APTOS, Calif. -- The necropsy results are in for the dead great white shark found along a beach in Central California over the weekend, but there are more questions than answers as Fish and Wildlife officials have opened up a criminal investigation.
Seeing great white sharks swim along the Monterey Bay is fairly common -- just ask fishermen Dan Phillips. He spotted one Wednesday in the water.
"I saw the fin of a great white. It was probably about 16 to 18 inches tall," said Phillips.
Seeing a great white washed ashore is very rare.
That's what happened Sunday morning as people captured disturbing images of a 9-foot-long great white on Beer Can Beach in Aptos.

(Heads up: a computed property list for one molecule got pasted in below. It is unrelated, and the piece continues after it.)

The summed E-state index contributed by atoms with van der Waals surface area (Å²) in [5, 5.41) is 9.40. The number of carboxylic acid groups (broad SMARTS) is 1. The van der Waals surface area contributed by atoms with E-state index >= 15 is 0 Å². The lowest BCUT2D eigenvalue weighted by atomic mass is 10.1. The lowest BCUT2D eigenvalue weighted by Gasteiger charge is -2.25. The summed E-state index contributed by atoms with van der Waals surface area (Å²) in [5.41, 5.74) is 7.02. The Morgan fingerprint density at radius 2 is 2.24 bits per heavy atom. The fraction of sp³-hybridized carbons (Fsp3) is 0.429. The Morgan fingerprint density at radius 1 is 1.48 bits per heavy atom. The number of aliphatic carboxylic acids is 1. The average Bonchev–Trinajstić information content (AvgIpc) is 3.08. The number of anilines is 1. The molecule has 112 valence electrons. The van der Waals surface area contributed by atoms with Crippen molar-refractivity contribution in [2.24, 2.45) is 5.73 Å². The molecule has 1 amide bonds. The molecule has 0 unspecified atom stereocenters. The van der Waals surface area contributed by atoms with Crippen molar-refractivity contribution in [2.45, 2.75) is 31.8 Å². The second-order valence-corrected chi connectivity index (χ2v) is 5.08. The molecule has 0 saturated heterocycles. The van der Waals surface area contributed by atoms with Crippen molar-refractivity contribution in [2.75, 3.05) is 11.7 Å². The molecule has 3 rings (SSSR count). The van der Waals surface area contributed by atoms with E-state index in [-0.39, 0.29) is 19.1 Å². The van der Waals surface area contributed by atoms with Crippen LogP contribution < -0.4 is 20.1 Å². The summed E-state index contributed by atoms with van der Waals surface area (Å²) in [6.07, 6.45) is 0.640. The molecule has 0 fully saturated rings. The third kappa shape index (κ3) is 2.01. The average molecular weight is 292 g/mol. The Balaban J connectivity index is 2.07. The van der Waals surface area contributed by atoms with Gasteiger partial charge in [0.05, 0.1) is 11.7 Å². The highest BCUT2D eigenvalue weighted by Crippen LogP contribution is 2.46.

The shark was covered with gashes and cuts but there weren't any serious external signs of trauma, according to witnesses.
A necropsy was performed on the carcass Tuesday. The Department of Fish and Wildlife is not releasing those results but has opened up a criminal investigation into the shark's death.
PHOTOS: Dead great white shark washes ashore in Santa Cruz County
"That leaves me to think they found something in the necropsy that suggests more criminal intent than an accidental catch," said David Ebert, director of the Pacific Shark Research Center at Moss Landing Marine Lab.
Ebert has written extensively on sharks and says this type of criminal investigation is unique in California, given that great white sharks are a protected species.
"By protected species, you're not able to go out there and catch them, whether it's recreational or commercially. People can't go out and target them," Ebert said.
The question of who would kill a great white and how remains a mystery.
Fish and Wildlife officials would not comment further on the incident because it's an open investigation.